Women in the church

Catholic female theologian will train priests after earning church’s highest degree

As Pope Francis has cracked open the door to the possibility of women in more leadership roles in the church in the future, one female theologian in Chicago has blazed her own path to the top amid male seminarians studying to be priests. After years of studying among 220 male colleagues at the University of St. Mary of the Lake, Dawn Eden Goldstein will graduate with a doctorate in sacred theology this weekend, marking the first time a woman has earned the church’s highest theology degree at the school. She will join a small number of other female doctorates in sacred theology in the United States, where only seven schools grant the degree.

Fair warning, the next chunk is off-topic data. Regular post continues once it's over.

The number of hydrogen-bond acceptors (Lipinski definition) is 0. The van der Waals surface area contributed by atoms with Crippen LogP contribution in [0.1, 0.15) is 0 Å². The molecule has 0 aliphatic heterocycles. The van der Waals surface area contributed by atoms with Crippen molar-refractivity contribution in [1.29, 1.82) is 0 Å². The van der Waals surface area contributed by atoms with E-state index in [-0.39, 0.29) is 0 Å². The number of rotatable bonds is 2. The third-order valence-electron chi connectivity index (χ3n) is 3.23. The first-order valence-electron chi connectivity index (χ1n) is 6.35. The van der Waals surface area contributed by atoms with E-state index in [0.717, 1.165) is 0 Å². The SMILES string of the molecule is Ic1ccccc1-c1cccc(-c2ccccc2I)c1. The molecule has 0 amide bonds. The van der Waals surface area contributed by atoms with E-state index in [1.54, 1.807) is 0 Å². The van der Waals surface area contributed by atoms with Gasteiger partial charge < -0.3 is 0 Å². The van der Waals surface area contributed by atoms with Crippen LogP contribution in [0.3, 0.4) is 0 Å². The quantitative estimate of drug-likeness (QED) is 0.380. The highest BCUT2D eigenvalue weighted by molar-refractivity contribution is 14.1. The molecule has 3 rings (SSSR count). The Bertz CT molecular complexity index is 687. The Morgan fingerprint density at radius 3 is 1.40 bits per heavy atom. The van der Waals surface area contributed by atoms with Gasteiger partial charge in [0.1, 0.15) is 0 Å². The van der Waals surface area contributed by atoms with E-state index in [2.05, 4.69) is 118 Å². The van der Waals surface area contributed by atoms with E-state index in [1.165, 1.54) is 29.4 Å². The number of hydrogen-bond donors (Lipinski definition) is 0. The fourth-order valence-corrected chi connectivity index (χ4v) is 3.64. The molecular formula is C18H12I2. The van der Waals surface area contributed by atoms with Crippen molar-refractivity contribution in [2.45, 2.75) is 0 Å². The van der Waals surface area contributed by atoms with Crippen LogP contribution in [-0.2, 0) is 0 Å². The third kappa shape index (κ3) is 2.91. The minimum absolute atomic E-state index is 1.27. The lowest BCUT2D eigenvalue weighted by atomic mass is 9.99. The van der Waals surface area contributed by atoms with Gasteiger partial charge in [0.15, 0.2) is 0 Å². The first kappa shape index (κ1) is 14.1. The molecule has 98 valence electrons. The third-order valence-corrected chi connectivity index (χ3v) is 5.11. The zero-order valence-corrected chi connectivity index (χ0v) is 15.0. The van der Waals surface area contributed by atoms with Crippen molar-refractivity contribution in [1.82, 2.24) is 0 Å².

Goldstein, who was raised Jewish but converted to Catholicism after years of agnosticism, worked in the secular media world for much of her career until she decided to begin working with the church in 2007. She will begin teaching at a seminary overseas next year.

“There is a lot more room for women in leadership positions in the church than has been allowed in times past,” she told The Chicago Tribune.

Earlier this week, Pope Francis announced that the church would begin studying whether women should be allowed to become deacons, and earlier this year he wrote that women should be able to have higher lay leadership positions in the church.

Read the full story in The Chicago Tribune.

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